I first connected into Amazon, and that was working great - so I clicked over to Last.fm and began working on consuming their XML feeds. Ten minutes into it, Last.fm went offline for the next 6-8hrs. Perfect timing eh? The next morning I dive into it again - Last.fm is back online and in a few hours, I finished the code to consume seven of their offered XML feeds (along with caching them locally for speed).
I had already achieved the goal for the first project, the only thing I needed to do was adjust the formatting and build a site around the idea. The second project is where I ran into some trouble. The code was functioning just fine, the trouble was the results coming back from Amazon. In order to minimize the number of requests to Amazon (you are allowed 1 request per second per IP address) I was using their "TextStream" search and passing the artists or artists and albums as a string of text. It seems the searching functionality of Amazon's TextStream isn't as great as I was thinking it would be. The results it returned usually only found 1 out of 6 artists I would pass it. I tried passing them as a comma list, in quotes, as one text string, and while the results did vary - they never improved. As a check, I would visit Amazon and search for each item separately, and return results.
With the TextStream search being nearly useless, I've concluded that the only way I can reach the level of quality I'm expecting, is to search for each entry (artist or artist/album combo) individually. Unfortunately, that doesn't scale very well when done in real-time. The only way that would work is to distribute the requests to Amazon to the actual sites that will display the end results. I'm not sure that can work though, since the XML file needs to be saved (cached) so the banner ad can be built from it. Another method is obviously needed where I would store all the data locally on my server.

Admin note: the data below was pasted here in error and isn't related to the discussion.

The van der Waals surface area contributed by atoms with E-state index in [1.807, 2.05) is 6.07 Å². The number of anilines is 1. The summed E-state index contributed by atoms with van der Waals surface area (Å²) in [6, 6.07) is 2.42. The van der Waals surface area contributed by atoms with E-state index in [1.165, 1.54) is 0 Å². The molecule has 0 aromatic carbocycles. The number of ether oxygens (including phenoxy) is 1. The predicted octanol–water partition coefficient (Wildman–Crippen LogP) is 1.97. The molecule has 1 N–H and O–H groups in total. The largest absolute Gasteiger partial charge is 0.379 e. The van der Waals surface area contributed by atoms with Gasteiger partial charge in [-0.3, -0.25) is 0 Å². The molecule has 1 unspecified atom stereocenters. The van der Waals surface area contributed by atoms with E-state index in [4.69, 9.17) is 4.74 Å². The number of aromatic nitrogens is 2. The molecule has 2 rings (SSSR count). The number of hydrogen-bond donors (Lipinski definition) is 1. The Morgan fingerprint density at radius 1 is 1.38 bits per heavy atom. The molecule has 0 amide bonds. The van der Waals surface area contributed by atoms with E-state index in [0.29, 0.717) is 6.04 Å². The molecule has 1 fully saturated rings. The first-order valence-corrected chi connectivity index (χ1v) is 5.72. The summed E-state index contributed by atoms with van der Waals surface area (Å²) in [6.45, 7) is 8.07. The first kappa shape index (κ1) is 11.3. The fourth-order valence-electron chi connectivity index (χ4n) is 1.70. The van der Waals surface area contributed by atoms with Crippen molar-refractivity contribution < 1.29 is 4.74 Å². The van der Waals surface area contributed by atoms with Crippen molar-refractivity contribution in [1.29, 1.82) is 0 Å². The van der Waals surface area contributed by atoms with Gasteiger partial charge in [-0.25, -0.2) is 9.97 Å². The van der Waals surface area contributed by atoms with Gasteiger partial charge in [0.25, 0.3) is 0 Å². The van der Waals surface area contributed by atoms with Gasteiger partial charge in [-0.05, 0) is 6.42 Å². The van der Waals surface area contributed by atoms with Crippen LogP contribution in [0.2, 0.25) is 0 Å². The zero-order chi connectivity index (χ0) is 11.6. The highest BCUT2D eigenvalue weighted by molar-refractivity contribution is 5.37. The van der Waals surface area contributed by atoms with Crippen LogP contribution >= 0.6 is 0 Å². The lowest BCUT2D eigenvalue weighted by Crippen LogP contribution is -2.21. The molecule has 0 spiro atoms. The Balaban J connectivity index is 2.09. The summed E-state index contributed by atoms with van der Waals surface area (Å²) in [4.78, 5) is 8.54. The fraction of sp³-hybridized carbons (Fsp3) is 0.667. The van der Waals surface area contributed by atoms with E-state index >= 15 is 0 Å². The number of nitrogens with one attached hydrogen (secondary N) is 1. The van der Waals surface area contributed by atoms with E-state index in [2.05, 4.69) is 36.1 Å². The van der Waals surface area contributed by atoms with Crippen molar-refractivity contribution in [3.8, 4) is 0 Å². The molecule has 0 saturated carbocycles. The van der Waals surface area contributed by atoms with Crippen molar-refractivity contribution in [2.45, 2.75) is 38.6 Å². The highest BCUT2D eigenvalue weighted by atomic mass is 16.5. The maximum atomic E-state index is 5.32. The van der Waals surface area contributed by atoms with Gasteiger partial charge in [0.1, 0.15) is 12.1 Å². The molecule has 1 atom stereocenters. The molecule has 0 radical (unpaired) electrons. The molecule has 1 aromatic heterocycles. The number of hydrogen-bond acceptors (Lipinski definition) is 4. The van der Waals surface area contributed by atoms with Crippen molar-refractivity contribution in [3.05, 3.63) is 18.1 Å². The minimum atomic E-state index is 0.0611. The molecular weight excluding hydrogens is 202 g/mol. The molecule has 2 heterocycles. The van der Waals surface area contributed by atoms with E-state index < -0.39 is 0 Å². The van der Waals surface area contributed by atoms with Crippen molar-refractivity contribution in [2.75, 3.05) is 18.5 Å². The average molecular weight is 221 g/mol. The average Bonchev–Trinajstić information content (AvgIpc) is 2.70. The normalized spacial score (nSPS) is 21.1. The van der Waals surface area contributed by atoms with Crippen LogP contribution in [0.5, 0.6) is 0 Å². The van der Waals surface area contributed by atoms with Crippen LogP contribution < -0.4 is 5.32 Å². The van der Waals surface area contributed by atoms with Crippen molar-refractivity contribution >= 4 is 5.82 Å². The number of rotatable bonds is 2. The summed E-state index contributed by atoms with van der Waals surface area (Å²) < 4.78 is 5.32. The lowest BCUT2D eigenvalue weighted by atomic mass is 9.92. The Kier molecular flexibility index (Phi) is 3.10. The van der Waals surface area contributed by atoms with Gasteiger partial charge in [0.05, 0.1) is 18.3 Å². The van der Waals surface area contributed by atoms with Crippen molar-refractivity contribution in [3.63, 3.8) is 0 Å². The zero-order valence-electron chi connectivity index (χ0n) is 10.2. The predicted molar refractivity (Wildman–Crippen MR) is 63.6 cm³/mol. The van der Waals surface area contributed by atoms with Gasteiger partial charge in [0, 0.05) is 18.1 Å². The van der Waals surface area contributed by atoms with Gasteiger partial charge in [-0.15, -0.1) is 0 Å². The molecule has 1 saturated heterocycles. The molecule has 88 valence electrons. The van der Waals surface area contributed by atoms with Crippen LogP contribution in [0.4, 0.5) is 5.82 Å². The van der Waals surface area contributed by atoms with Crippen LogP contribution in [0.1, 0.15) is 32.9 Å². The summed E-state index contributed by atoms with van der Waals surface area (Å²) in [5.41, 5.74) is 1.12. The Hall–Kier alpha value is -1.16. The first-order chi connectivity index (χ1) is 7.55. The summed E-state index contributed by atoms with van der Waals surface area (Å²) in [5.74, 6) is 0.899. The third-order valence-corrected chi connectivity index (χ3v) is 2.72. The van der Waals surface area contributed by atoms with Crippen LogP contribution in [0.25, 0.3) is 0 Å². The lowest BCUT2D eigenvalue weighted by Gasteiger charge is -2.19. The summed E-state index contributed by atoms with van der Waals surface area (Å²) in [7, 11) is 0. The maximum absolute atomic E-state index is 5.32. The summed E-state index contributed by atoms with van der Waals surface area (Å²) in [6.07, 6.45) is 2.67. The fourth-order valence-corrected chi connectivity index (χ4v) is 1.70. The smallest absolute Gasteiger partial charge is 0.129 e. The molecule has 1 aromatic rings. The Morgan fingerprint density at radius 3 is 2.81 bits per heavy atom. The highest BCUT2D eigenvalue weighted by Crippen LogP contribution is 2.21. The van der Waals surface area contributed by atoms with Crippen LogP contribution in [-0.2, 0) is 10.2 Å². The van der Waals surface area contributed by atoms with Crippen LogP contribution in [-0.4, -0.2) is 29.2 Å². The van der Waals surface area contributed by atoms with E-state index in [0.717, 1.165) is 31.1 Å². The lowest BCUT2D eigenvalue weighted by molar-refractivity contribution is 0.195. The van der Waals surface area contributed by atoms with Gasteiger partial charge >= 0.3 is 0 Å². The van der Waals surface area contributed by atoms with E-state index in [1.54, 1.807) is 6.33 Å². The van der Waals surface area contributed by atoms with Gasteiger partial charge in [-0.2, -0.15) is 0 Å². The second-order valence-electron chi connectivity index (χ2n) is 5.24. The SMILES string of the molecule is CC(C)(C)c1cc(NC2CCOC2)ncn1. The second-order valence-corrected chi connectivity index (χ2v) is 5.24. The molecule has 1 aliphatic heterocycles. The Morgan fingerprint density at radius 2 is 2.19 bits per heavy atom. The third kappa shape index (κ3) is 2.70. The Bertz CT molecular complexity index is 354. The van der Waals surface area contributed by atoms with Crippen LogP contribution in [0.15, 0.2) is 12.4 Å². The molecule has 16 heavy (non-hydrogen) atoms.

I'm now thinking that the only way to offer this as a service, would be to consume the users Last.fm XML files on a daily basis, then extract any new artists and store them in a database table. Then hit Amazon's Web services with that list, and return the results back to another table. With Amazon's data now cached on a daily basis, my application could then consume Last.fm Web services for a user, query the local database, then generate the music banner ad with their Associate ID. Then I'd need a scheduled task to run each day to harvest new artists from the Last.fm profiles of the users of this service, store the results, and repopulate the Amazon table based on the new collection of artists in the Last.fm table. With this solution, the application/service could scale and provide nearly perfect output for the banner ads.
If Amazon's TextStream search was more rocking, I could launch the service in the next week, but since it retuns things like "Carole King" when I pass it "King Tubby," the service would suck, even if it was free - which it will be. Unfortunately, I'm not sure when I can dedicate the time to building a version that would store all the artists and albums from the users profiles, in addition to requesting and storing the data from Amazon. That's going to take a lot more time to develop and test. Bummer.
But all is not lost :), my work this last weekend on Web services taught me more about the technologies being used, about the parsing of XML files, how to build a dynamic query from XML contents, how to consume and cache an external XML file, and I've started to understand the Amazon Web service platform.
While I'm sad that I didn't succeed in launching the Music Banner Ad service, I am quite excited about the world of Web services and I'm sure that after I do some additional work with some other site's APIs, I'll become more motivated about the creation of ArtistServer.com's API - which is in the plans - but not until the end of the year.
If you are interested in my Music Banner Ad idea, or if you have any ideas about it, please feel free to comment or send me an email to discuss.